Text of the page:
I don’t want terrorists threatening the peace and stability of where I live any more than the next person. But I also don’t want a situation where a government I disagree with has the technology to hunt me down and kill me with drones.
As Vinay states in that article:
Developing robotic combat capabilities will have three effects. Firstly, it will enable governments to successfully fight insurgencies abroad… Secondly, those combat robotics capabilities are very similar technologically to the capabilities required to control and oppress the domestic population… Finally, use of these technologies in foreign wars will force those who wish to do battle with the US for their political autonomy to strike at the US civilian population, as there will be no effective way of combatting US foreign policy in the field.
Our liberties are being slowly eroded and chipped away in the name of convenience and the ‘war on terror’. And, right now, I (and many other people like me) feel pretty much powerless to stop it.
Eight years ago, Will Richardson tried to create a ‘Digg-like site’. For whatever reason, it didn’t work in the medium to long-term. But his reasoning still stands:
[Th]is is all stemming from a bigger burr in my brain of late that has to do with the seeming randomness of all of the really great work that people in this community are starting to create. It’s just feeling like it’s all over the place, and that if we could in some way get our collective act together, we could start creating an incredibly valuable resource. I know it’s all about small pieces loosely joined, but wouldn’t it be great to point the newcomers to one spot that was a clearinghouse for all of this work? Not to mention the value it would have to us old timers in terms of bringing people in. I mean all of a sudden, it seems like everyone has a wiki, and most all of them have great intent and good content. But there’s also a lot of duplication of effort, and more importantly, dis-connection, at least that what it feels like to me.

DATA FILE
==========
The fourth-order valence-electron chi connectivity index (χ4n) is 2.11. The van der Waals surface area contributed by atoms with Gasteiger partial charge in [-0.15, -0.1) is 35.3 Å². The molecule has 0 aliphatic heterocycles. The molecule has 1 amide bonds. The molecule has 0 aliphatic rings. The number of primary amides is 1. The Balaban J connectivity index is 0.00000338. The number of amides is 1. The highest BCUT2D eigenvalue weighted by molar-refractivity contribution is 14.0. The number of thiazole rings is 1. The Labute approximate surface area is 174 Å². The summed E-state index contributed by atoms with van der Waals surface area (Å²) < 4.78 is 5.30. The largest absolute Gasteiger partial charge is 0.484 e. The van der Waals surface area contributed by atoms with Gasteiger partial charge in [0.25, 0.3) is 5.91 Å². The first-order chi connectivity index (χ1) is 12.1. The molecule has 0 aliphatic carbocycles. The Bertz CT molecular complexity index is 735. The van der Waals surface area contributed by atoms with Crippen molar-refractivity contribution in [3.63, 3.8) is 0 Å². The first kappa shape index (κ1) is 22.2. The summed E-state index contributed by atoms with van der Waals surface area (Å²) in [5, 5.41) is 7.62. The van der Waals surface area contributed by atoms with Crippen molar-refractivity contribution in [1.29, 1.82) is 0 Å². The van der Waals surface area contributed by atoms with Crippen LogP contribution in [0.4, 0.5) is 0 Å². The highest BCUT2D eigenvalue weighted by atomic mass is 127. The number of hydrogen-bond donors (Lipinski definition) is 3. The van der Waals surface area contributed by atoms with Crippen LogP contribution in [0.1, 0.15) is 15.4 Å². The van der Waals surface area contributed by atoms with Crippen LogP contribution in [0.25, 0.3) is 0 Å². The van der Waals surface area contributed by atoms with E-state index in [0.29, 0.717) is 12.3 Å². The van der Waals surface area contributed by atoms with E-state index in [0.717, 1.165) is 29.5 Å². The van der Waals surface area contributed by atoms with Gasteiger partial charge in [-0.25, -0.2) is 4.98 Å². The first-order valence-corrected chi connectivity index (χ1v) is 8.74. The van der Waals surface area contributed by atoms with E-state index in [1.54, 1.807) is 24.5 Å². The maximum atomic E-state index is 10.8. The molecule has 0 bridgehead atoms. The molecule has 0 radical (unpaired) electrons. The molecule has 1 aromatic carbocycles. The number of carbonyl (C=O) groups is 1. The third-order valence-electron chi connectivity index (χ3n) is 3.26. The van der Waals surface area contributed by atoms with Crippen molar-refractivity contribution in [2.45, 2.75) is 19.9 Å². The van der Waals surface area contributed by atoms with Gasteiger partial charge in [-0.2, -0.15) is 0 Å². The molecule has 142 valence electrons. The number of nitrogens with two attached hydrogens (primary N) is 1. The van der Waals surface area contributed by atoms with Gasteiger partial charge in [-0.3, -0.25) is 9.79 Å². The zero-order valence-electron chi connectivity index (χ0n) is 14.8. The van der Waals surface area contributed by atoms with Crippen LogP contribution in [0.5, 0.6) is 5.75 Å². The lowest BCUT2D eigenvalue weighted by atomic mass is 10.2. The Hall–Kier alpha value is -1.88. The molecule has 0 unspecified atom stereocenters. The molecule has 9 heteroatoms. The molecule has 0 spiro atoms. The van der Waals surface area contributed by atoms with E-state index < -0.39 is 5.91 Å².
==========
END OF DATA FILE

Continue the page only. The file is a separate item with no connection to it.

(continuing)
Yes, these days we have Twitter, Facebook, Google+ and many other social networks. But if the tech community find value in Hacker News (and they do!) why not one for education? I know there’s sites like Spigot but, while I find them useful, they’re not community-contributed links.
If there’s interest and it gains some traction, then I’ll work together with a few folks to deploy it to its own server/domain. 🙂
In this month’s Wired magazine regular contributor and comic book writer Warren Ellis entitles his column ‘Five things I’m thinking about right now.’